Selling the Nembe Creek Trunk Line—which moves oil through the Delta to the Atlantic coast—would be Shell's biggest move yet to exit onshore crude production in a region that has caused problems for decades. Over the past year, the Nembe Creek line has had multiple punctures and closures, and at least one fire. The resulting environmental cleanups and financial losses have been a drag on profits for Shell. Now, Shell is trying to get rid of the infrastructure in favor of focusing on potentially less-problematic natural-gas production and offshore oil drilling.
Shell operates the pipeline and oil blocks with a 30% ownership stake. State-owned Nigeria National Petroleum Corp. owns 55%, Total SA of France owns 10% and Eni SpA of Italy owns 5%.
Shell could face hurdles to selling its pipeline. The company says it supports the Nigerian government's efforts to have indigenous firms take over onshore oil assets, but Nigeria-based oil firms have had trouble getting financing to buy assets from international companies in recent years.
Shell can get almost 400,000 barrels of oil a day from its Nigeria installations, but its production has suffered as a result of oil theft and vandalism in recent years. Other companies are also suffering from the unrest in the Delta. Italy's Eni said Wednesday that oil theft in Nigeria contributed to a decline of more than 3% in its oil and gas production in the first nine months of the year. Nigeria's national oil company also said this week that "relentless attacks on major crude arteries" have hurt the country's economy.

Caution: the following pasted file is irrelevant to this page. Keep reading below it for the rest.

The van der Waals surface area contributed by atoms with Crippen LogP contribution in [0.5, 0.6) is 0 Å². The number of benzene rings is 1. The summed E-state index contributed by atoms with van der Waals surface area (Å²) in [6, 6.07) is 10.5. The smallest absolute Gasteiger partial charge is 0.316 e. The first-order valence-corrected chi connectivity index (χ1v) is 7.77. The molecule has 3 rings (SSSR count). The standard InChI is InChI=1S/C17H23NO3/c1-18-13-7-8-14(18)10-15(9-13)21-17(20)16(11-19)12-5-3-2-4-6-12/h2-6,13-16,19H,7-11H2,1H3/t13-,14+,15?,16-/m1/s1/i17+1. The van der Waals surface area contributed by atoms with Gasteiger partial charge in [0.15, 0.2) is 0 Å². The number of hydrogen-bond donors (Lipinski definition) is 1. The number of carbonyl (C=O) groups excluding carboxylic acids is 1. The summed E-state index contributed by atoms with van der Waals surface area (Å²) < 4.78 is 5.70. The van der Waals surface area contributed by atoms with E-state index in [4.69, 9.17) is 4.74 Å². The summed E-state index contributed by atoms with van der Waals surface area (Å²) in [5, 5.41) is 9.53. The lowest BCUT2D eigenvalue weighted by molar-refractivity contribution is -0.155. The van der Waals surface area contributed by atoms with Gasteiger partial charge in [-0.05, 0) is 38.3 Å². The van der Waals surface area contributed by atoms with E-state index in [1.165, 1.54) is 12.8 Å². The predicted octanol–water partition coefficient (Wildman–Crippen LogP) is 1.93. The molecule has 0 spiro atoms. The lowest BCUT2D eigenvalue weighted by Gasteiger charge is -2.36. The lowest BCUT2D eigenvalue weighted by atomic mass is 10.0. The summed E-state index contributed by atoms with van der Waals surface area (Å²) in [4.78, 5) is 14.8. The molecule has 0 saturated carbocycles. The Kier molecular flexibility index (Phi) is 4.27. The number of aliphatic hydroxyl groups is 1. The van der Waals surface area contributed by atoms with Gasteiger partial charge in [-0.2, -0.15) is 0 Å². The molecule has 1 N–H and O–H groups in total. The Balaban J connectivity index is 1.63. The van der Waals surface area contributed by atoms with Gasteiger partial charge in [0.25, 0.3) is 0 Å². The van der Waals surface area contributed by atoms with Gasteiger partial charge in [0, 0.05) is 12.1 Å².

The United Nations Environment Program in 2011 called Shell's control and maintenance of the infrastructure in the area "inadequate." Shell says it has made progress on addressing the issues raised in the report and is committed to cleaning up all oil spills from its facilities.
Despite Shell's backing of the government's push to see Nigerian companies take over local infrastructure, oil thieves who used to steal from the Nembe Creek line will continue stealing if the owners are unknown to those who live near the pipeline. Local owners will need to settle the community by paying money to avoid vandalism. (WSJ, 10/30/2013)